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Avirulent Isolates of Penicillium chrysogenum to Control the Blue Mold of Apple Caused by P. expansum

posted on 2024-06-11, 07:03 authored by United States Department of Agriculture
Blue mold is an economically significant postharvest disease of pome fruit that is primarily caused by Penicillium expansum. To manage this disease and sustain product quality, novel decay intervention strategies are needed that also maintain long-term efficacy. Biocontrol organisms and natural products are promising tools for managing postharvest diseases. Here, two Penicillium chrysogenum isolates, 404 and 413, were investigated as potential biocontrol agents against P. expansum in apple. Notably, 404 and 413 were non-pathogenic in apple, yet they grew vigorously in vitro when compared to the highly aggressive P. expansum R19 and Pe21 isolates. Whole-genome sequencing and species-specific barcoding identified both strains as P. chrysogenum. Each P. chrysogenum strain was inoculated in apple with the subsequent co-inoculation of R19 or Pe21 simultaneously, 3, or 7 days after prior inoculation with 404 or 413. The co-inoculation of these isolates showed reduced decay incidence and severity, with the most significant reduction from the longer establishment of P. chrysogenum. In vitro growth showed no antagonism between species, further suggesting competitive niche colonization as the mode of action for decay reduction. Both P. chrysogenum isolates had incomplete patulin gene clusters but tolerated patulin treatment. Finally, hygromycin resistance was observed for both P. chrysogenum isolates, yet they are not multiresistant to apple postharvest fungicides. Overall, we demonstrate the translative potential of P. chrysogenum to serve as an effective biocontrol agent against blue mold decay in apples, pending practical optimization and formulation.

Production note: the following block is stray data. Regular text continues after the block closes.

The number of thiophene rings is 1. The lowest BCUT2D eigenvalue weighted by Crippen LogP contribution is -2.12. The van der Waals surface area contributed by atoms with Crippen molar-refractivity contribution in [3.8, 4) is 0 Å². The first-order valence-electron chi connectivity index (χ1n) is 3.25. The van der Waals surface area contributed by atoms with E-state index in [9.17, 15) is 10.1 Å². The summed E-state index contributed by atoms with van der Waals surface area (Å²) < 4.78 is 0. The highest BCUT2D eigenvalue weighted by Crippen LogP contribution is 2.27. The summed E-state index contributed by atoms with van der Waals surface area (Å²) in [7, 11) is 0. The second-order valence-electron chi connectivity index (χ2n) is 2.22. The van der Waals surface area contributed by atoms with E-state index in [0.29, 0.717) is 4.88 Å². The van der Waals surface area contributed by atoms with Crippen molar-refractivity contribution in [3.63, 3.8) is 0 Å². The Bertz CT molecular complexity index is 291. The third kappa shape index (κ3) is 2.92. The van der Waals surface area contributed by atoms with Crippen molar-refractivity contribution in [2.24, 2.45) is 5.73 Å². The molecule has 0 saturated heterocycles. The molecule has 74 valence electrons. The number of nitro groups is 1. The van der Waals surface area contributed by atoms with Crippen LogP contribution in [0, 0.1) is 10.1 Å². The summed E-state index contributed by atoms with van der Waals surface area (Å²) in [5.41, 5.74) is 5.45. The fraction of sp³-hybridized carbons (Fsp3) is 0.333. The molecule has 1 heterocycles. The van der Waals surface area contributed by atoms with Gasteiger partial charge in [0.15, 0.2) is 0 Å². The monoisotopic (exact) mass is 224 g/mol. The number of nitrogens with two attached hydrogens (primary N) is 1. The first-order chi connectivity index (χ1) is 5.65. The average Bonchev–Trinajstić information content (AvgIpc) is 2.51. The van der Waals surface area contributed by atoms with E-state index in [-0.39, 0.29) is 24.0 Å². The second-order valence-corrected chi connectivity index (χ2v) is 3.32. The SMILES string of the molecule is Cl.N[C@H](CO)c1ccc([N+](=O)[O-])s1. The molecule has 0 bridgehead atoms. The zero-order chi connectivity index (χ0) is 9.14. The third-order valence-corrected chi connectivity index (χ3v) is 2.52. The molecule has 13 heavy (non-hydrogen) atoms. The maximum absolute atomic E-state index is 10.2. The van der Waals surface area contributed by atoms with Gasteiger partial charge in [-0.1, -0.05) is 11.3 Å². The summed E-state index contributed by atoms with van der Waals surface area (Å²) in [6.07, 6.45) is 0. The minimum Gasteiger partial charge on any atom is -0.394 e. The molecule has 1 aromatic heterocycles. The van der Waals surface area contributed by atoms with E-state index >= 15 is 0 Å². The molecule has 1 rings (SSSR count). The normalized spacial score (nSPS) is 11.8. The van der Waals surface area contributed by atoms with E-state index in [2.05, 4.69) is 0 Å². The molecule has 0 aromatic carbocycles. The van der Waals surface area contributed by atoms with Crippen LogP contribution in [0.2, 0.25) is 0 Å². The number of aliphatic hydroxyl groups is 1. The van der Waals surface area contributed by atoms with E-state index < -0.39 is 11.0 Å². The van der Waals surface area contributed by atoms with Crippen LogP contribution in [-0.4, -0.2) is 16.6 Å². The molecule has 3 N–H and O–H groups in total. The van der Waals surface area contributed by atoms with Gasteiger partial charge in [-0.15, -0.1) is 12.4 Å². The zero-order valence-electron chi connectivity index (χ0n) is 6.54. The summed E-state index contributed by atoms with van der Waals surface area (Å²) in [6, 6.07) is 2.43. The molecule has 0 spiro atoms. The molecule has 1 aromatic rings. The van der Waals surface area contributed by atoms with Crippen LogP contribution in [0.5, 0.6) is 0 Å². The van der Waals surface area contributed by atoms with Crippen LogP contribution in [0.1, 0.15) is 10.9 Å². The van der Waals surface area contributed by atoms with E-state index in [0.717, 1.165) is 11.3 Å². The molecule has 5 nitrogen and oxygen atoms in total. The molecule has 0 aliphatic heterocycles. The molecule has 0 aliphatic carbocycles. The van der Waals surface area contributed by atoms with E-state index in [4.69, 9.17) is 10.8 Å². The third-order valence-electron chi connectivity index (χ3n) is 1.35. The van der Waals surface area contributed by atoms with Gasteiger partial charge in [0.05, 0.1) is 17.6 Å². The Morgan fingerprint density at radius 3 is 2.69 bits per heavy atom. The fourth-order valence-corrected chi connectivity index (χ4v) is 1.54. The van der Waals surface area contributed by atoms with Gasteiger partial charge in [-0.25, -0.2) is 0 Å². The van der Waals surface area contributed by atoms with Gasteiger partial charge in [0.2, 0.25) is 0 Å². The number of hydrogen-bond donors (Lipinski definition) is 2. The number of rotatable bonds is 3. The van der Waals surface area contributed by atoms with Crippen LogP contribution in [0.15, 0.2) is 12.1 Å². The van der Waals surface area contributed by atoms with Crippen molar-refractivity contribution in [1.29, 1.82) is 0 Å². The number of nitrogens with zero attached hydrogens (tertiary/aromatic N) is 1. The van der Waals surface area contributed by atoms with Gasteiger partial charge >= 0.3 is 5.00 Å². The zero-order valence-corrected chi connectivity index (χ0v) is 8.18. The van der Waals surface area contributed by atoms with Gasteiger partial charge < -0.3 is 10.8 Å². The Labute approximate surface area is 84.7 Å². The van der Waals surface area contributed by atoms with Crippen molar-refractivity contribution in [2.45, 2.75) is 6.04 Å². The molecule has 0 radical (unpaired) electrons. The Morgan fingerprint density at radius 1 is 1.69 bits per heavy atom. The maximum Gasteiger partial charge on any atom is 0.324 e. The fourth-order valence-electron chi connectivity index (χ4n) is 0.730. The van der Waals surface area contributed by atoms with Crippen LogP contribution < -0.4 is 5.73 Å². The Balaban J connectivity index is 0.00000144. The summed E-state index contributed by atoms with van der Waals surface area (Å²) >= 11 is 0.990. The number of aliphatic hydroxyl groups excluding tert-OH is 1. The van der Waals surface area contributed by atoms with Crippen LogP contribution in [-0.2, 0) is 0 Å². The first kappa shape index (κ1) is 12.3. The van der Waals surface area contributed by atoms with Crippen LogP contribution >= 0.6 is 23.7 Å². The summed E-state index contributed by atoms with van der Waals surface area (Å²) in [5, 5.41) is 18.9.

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BioProject Curation Staff


National Center for Biotechnology Information

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  • Non-geospatial

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  • biota

National Agricultural Library Thesaurus terms

sequence analysis

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  • No

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  • Public

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It is recommended to cite the accession numbers that are assigned to data submissions, e.g. the GenBank, WGS or SRA accession numbers. If individual BioProjects need to be referenced, state that "The data have been deposited with links to BioProject accession number PRJNA945086 in the NCBI BioProject database ("

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